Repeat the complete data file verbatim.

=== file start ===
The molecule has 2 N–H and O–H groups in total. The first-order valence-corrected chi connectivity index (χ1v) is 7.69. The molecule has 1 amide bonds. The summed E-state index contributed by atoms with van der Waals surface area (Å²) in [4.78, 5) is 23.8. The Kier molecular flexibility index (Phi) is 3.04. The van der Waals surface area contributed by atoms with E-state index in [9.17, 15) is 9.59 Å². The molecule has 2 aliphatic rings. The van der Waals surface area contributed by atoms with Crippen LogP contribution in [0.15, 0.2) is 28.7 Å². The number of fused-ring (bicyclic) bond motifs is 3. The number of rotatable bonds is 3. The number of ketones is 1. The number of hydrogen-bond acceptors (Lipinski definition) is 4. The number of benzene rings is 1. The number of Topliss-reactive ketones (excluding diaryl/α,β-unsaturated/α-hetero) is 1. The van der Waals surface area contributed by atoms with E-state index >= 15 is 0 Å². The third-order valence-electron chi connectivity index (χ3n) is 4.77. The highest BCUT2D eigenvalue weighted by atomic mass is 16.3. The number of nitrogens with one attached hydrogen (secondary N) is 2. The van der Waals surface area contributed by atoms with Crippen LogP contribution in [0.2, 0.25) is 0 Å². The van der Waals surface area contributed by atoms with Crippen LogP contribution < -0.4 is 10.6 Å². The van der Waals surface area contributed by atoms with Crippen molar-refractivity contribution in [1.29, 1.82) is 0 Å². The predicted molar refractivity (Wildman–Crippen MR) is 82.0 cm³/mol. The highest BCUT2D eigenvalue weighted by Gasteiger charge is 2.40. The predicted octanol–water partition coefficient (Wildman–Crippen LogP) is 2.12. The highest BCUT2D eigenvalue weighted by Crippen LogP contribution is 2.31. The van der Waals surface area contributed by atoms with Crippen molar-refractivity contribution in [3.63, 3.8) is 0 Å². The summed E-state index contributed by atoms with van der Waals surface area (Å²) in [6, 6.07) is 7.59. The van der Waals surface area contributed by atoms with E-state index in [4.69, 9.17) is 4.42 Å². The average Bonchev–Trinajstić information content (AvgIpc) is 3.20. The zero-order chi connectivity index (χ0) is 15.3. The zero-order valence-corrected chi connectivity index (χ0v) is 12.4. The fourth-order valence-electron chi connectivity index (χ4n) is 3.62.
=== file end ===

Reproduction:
The molecule has 2 N–H and O–H groups in total. The first-order valence-corrected chi connectivity index (χ1v) is 7.69. The molecule has 1 amide bonds. The summed E-state index contributed by atoms with van der Waals surface area (Å²) in [4.78, 5) is 23.8. The Kier molecular flexibility index (Phi) is 3.04. The van der Waals surface area contributed by atoms with E-state index in [9.17, 15) is 9.59 Å². The molecule has 2 aliphatic rings. The van der Waals surface area contributed by atoms with Crippen LogP contribution in [0.15, 0.2) is 28.7 Å². The number of fused-ring (bicyclic) bond motifs is 3. The number of rotatable bonds is 3. The number of ketones is 1. The number of hydrogen-bond acceptors (Lipinski definition) is 4. The number of benzene rings is 1. The number of Topliss-reactive ketones (excluding diaryl/α,β-unsaturated/α-hetero) is 1. The van der Waals surface area contributed by atoms with E-state index >= 15 is 0 Å². The third-order valence-electron chi connectivity index (χ3n) is 4.77. The highest BCUT2D eigenvalue weighted by atomic mass is 16.3. The number of nitrogens with one attached hydrogen (secondary N) is 2. The van der Waals surface area contributed by atoms with Crippen LogP contribution in [0.2, 0.25) is 0 Å². The van der Waals surface area contributed by atoms with Crippen LogP contribution < -0.4 is 10.6 Å². The van der Waals surface area contributed by atoms with Crippen molar-refractivity contribution in [1.29, 1.82) is 0 Å². The predicted molar refractivity (Wildman–Crippen MR) is 82.0 cm³/mol. The highest BCUT2D eigenvalue weighted by Gasteiger charge is 2.40. The predicted octanol–water partition coefficient (Wildman–Crippen LogP) is 2.12. The highest BCUT2D eigenvalue weighted by Crippen LogP contribution is 2.31. The van der Waals surface area contributed by atoms with Crippen molar-refractivity contribution in [3.63, 3.8) is 0 Å². The summed E-state index contributed by atoms with van der Waals surface area (Å²) in [6, 6.07) is 7.59. The van der Waals surface area contributed by atoms with E-state index in [4.69, 9.17) is 4.42 Å². The average Bonchev–Trinajstić information content (AvgIpc) is 3.20. The zero-order chi connectivity index (χ0) is 15.3. The zero-order valence-corrected chi connectivity index (χ0v) is 12.4. The fourth-order valence-electron chi connectivity index (χ4n) is 3.62.